Hash indexes have other benefits than just algorithmic complexity too: traversing and updating tree structures requires a lot of pointer chasing, so in cases where your btree index might not fit well in a reasonable level of cache (L3 etc), then this means paging stuff in and out of memory a lot, which can get very expensive very quick.
And also with updates to hash tables (e.g. transactional workloads), they're very quick, versus btree updates require traversing the tree structure.
Hash indexes are currently (9.6) a little bit larger than btree indexes . There seems to be no space improvement yet committed for postgres 10. But stay tuned, maybe somebody will do it soneday.
Hash indexes have not been recommended for years because they have not been crashsafe and therefore are not really that optimized in every term yet (size, query planner, ...).
I'm not a Postgres specialist but, if memory serves, when joining 2 tables the entire hash must be loaded on 1 side (typically the smaller side, of course).
You're mixing up hash joins with hash indexes.
I know they're different things, but isn't the main reason to do hash indexes in a relational db to then to a hash join?
More to the point: even if you're just talking indexes you can't load/use half a hash table, so wouldn't the point also apply to isolated use of a hash table.
I know it's not what was asked for, just a related point.
> I know they're different things, but isn't the main reason to do hash indexes in a relational db to then to a hash join?
I think the primary use case is O(1) lookup by key, i.e. similar to how key/value stores work.
I'm not aware of the planner being able to reuse an existing hash index to perform a hash join. AFAIK the hash buckets are created on the fly. That does sound like a cool idea though.
> More the point, even if you're just talking indexes you can't load/use half a hash table, so wouldn't the point also apply to isolated use of a hash table.
What do you mean by half a hash table?
Thanks for this clarification
>> What do you mean by half a hash table?
What I'm trying to get across is my impression that you don't have to load an entire B-tree index into memory to use it... you can traverse it. Whereas a hash index can't be "streamed" or traversed like that, you have to use the whole thing.
I read some papers on hash indexes and hash joins several months ago, and know little about the Postgres specifics... just wanting to wrap my head around it, so please help me understand if I'm off base with this.
>> That means you don't load it into memory at all, you just jump to Bucket[Hash(KEY)] and then check there for KEY (it may or may not be there due to false positives and the bucket being full).
Right, of course. You're making me realize this really is my confusion between hash indexes and hash joins. The issue I'm thinking of is all about dynamically constructed hash joins. Sorry, you called it right from the start but it took me a minute to see... thanks for helping talk through it.
A hash index allows you to determine which bucket an arbitrary key is mapped to without having to look anything else up.
That means you don't load it into memory at all, you just jump to Bucket[Hash(KEY)] and then check there for KEY (it may or may not be there due to false positives and the bucket being full).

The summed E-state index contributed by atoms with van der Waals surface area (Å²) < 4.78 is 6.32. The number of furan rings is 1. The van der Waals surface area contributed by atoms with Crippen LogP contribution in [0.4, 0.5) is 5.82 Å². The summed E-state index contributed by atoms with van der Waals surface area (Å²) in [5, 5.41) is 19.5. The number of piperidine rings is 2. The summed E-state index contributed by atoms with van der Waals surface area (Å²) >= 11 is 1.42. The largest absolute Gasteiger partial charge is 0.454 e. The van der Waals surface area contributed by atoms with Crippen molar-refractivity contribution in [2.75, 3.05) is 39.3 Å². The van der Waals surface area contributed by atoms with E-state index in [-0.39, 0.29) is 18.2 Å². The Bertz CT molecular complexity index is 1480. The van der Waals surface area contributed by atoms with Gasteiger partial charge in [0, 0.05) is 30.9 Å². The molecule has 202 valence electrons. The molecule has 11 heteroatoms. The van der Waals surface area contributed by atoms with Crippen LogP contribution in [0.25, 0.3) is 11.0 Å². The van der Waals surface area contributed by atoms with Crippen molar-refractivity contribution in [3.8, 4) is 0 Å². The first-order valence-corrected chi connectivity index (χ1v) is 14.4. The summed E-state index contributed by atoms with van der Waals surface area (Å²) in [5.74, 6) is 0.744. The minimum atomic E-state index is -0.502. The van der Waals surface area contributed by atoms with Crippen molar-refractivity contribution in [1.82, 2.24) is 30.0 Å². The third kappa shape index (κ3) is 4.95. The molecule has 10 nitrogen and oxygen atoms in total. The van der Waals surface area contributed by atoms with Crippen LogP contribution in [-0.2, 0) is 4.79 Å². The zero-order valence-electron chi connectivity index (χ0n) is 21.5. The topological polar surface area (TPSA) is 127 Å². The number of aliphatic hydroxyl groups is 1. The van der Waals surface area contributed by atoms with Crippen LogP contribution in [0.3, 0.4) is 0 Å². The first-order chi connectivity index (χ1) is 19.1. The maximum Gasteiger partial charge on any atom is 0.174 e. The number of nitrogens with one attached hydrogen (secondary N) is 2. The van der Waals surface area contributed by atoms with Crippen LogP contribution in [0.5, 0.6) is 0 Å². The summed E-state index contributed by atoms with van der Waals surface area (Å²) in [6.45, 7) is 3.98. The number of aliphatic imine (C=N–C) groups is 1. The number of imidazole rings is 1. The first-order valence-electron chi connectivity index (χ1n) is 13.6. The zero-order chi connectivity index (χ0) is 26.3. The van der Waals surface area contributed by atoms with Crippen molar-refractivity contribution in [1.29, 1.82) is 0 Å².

Question for the Postgres developers who I know are lurking around here ...
What's the disk usage of hash indexes v.s. regular btrees?
Does it depend on the underlying type or is it a fixed size regardless of the key fields?
How's this compare to the poor man's hash index, i.e. BTREE(HASH(keys...))?
EDIT: I got curious so I ran a test of building btrees vs hash indexes. This is done on 9.6 (not HEAD with the new WAL logging supported hash indexes). Looks like the sweet spot is when the key size is around 20 bytes. After that the fixed size of the hash index gives it a win (on space usage) v.s. the btree which would have to repeatedly store the key values.
CREATE TABLE IF NOT EXISTS hash_test_results (
CREATE OR REPLACE FUNCTION pg_temp.test_hash_index(p_key_size int)
DROP TABLE IF EXISTS index_test;
CREATE TABLE index_test as select lpad('' || x, p_key_size, '0') AS a FROM generate_series(1,100000) x;
CREATE INDEX index_test_ix_btree ON index_test USING btree (a);
CREATE INDEX index_test_ix_hash ON index_test USING hash (a);
INSERT INTO hash_test_results
(key_size, btree_size, hash_size)
p_key_size AS key_size,
(SELECT pg_relation_size(c.oid) FROM pg_class c WHERE c.relname = 'index_test_ix_btree') AS btree_size,
(SELECT pg_relation_size(c.oid) FROM pg_class c WHERE c.relname = 'index_test_ix_hash') AS hash_size;
SELECT pg_temp.test_hash_index(x * 8) FROM generate_series(1, 16) x;
pg_size_pretty(btree_size) AS btree_size,
pg_size_pretty(hash_size) AS hash_size
key_size | btree_size | hash_size
8 | 3104 kB | 4112 kB
16 | 3992 kB | 4112 kB
24 | 4880 kB | 4112 kB
32 | 5792 kB | 4112 kB
40 | 6648 kB | 4112 kB
48 | 7592 kB | 4112 kB
56 | 8464 kB | 4112 kB
64 | 9352 kB | 4112 kB
72 | 10 MB | 4112 kB
80 | 11 MB | 4112 kB
88 | 12 MB | 4112 kB
96 | 13 MB | 4112 kB
104 | 14 MB | 4112 kB
112 | 15 MB | 4112 kB
120 | 15 MB | 4112 kB
128 | 16 MB | 4112 kB
Durable in the ACID sense, or specifically that write operations go through the WAL (write-ahead log, i.e. a journal), with all the consequences this brings (both durability and replication).
Before this work was done, hash indexes could literally be corrupted by power outages, etc.
Oh right, that's scary! In the case of corruption would the index just be rebuilt (I realise that's a big problem with big indexes) or would it just silently corrupt query output?
Hash index operations are not presently WAL-logged, so hash indexes might need to be rebuilt with REINDEX after a database crash if there were unwritten changes. Also, changes to hash indexes are not replicated over streaming or file-based replication after the initial base backup, so they give wrong answers to queries that subsequently use them. For these reasons, hash index use is presently discouraged.
That is the warning in the current version of Postgres about hash indexes.
Hash indexes are not WAL logged in Postgres so they are not replicated and will not survive non-graceful shutdowns, i.e. if the server crashes you have to rebuild it from scratch. As such, they're not recommended unless you know exactly what you're doing.